A response function is an important concept and an extremely powerful calculational tool in physics, especially in the field of linear response and in studying dissipation in and fluctuations of systems. The simplest example of response functions are response coefficients, such as the various elastic coefficients of a material (Young's modulus, bulk modulus, shear modulus, and so on). They relate a system's strain, or displacement from equilibrium, to the stress applied to it. Usually, we only deal with the linear response, which is the response to first order in the stress. Other examples for reponse coefficients include the magnetic or electric susceptibility, the electric or thermal conductivity, the mobility, and the diffusion coefficient. In general, the equation that defines a response coefficient looks like this:

*m=χh*

where I will use the language of magnetic susceptibility, where *m*, the magnetization of the sample, is the generalized strain; *h*, the applied magnetic field, is the generalized stress; and *χ*, the susceptibiliy, is the response coefficient. If the generalized strain and stress are vectors, then the response coefficient can in general be a tensor rather than a scalar.

We start talking about response functions when the generalized stress on the system is time-varying, instead of constant. Consider, to begin with, a harmonic time-dependence. That is,

*h(t) = *Re[*h(**ω)** e*^{iωt}]

then the response will necessarily be (in the linear regime) of the same frequency:

*m(t) = *Re[*m**(ω) **e*^{iωt}]

Now, the frequency dependent response coefficient *χ(**ω)* -- or the response function -- is defined as the ratio *m**(ω)/**h(**ω)*. Note that the response function takes complex values to allow for the possibility of a phase lag between the output and the input. The 90-degree-out-of-phase component of the response is directly relate to the amount of dissipation of energy that will result from the response.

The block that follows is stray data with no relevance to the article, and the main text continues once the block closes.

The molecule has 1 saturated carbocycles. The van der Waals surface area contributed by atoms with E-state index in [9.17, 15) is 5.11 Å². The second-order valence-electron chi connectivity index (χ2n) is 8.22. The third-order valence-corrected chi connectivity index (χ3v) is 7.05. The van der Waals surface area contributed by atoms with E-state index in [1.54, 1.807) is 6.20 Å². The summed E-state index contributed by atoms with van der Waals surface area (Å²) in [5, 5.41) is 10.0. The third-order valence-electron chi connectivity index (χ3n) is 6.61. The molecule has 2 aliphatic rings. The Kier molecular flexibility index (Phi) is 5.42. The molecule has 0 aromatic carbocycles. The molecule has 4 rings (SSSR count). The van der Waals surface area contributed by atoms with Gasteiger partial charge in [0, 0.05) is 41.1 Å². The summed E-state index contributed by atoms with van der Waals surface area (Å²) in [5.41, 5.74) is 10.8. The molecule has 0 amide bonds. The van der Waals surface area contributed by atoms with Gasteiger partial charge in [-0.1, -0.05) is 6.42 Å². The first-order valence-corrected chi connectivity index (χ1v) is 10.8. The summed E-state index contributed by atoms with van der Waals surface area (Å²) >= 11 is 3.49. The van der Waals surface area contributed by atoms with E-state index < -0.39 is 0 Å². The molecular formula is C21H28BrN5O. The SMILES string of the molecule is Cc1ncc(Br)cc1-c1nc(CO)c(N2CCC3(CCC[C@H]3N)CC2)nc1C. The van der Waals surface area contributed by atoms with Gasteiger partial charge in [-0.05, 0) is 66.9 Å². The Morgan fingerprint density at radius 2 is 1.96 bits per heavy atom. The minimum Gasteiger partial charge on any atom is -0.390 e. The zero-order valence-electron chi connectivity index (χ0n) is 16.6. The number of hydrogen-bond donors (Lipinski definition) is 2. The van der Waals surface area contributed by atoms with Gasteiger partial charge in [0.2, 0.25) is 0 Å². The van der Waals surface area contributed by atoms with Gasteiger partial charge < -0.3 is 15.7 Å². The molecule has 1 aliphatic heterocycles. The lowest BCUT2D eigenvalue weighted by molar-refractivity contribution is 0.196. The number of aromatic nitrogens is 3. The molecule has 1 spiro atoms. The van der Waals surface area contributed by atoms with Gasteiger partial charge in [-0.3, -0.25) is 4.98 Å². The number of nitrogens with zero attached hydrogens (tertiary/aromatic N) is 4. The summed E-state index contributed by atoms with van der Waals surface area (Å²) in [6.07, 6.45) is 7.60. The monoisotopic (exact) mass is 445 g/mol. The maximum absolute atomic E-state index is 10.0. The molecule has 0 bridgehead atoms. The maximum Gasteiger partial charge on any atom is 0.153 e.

Now that we have the response function we can calculate the time-varying response to any time-varying generalize stress by the principle of superposition. Fourier tells us that we can write any time-varying function, *h(**t)*, as a superposition of harmonic functions:

*h(**t) = *^{+∞}* ∫*_{-∞ }*h(**ω) d**ω*

And by the principle of superposition, the response will be a superposition of the corresponding responses:

*m(**t) = *^{+∞}* ∫*_{-∞ }*m(**ω) d**ω = *^{+∞}* ∫*_{-∞ }*χ**(**ω) **h(**ω) d**ω *

Here, *h(**ω)* and *m(**ω)* are the Fourier transforms of *h(**t)* and *m(**t)*, and we can also inverse-Fourier-transform *χ**(**ω) *to get *χ**(**t)* -- the time-domain response function. Since multiplication in the frequency domain corresponds to convolution in the time domain, we can write the response using the time-domain response function as follows:

*m(**t) =** *^{+∞}* ∫*_{-∞ }*χ**(**t-t') **h(**t') d**t' *

The common-sense requirement that the response be causal (that the output at any present time does not depend on the input at a future time), says that a well-behaved response obey

*χ**(t) **= 0 *for all *t<0*

One can generalize the idea of a response function to handle not only time-varying applied stresses but also space-and-time-varying applied stresses -- this is called a Green's function. Some important results related to linear response functions are that the thermal fluctuations of a system at zero stress are directly related to the susceptibility of the system to stress, the fluctuation-dissipation theorem, and the Kramers-Kronig relation.